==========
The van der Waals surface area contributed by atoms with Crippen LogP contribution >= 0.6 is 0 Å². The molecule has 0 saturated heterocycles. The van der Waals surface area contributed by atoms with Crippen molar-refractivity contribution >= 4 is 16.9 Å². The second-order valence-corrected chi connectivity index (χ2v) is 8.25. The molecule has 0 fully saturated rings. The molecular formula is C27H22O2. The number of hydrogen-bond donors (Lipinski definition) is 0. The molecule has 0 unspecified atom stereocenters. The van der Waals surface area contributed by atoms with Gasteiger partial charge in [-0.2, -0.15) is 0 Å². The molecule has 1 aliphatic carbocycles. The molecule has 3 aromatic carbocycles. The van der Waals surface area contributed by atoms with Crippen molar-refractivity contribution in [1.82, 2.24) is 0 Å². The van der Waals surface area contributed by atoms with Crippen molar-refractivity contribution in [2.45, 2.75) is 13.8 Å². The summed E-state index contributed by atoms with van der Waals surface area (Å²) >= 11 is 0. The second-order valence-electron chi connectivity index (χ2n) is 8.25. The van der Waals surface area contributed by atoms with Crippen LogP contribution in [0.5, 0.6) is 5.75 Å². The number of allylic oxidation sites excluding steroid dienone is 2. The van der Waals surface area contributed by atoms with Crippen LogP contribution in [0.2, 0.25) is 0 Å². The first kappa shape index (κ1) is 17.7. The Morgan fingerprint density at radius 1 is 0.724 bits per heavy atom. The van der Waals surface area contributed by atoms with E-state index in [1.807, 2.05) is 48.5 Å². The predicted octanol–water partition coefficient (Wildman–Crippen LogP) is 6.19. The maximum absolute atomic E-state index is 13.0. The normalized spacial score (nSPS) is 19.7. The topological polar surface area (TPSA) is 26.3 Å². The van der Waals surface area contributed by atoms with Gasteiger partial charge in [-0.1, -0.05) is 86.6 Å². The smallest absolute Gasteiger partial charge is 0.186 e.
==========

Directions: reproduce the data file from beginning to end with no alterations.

The van der Waals surface area contributed by atoms with Crippen LogP contribution >= 0.6 is 0 Å². The molecule has 0 saturated heterocycles. The van der Waals surface area contributed by atoms with Crippen molar-refractivity contribution >= 4 is 16.9 Å². The second-order valence-corrected chi connectivity index (χ2v) is 8.25. The molecule has 0 fully saturated rings. The molecular formula is C27H22O2. The number of hydrogen-bond donors (Lipinski definition) is 0. The molecule has 0 unspecified atom stereocenters. The van der Waals surface area contributed by atoms with Gasteiger partial charge in [-0.2, -0.15) is 0 Å². The molecule has 1 aliphatic carbocycles. The molecule has 3 aromatic carbocycles. The van der Waals surface area contributed by atoms with Crippen molar-refractivity contribution in [1.82, 2.24) is 0 Å². The van der Waals surface area contributed by atoms with Crippen molar-refractivity contribution in [2.45, 2.75) is 13.8 Å². The summed E-state index contributed by atoms with van der Waals surface area (Å²) >= 11 is 0. The second-order valence-electron chi connectivity index (χ2n) is 8.25. The van der Waals surface area contributed by atoms with Crippen LogP contribution in [0.5, 0.6) is 5.75 Å². The number of allylic oxidation sites excluding steroid dienone is 2. The van der Waals surface area contributed by atoms with Crippen LogP contribution in [0.2, 0.25) is 0 Å². The first kappa shape index (κ1) is 17.7. The Morgan fingerprint density at radius 1 is 0.724 bits per heavy atom. The van der Waals surface area contributed by atoms with E-state index in [1.807, 2.05) is 48.5 Å². The predicted octanol–water partition coefficient (Wildman–Crippen LogP) is 6.19. The maximum absolute atomic E-state index is 13.0. The normalized spacial score (nSPS) is 19.7. The topological polar surface area (TPSA) is 26.3 Å². The van der Waals surface area contributed by atoms with Gasteiger partial charge in [-0.1, -0.05) is 86.6 Å². The smallest absolute Gasteiger partial charge is 0.186 e.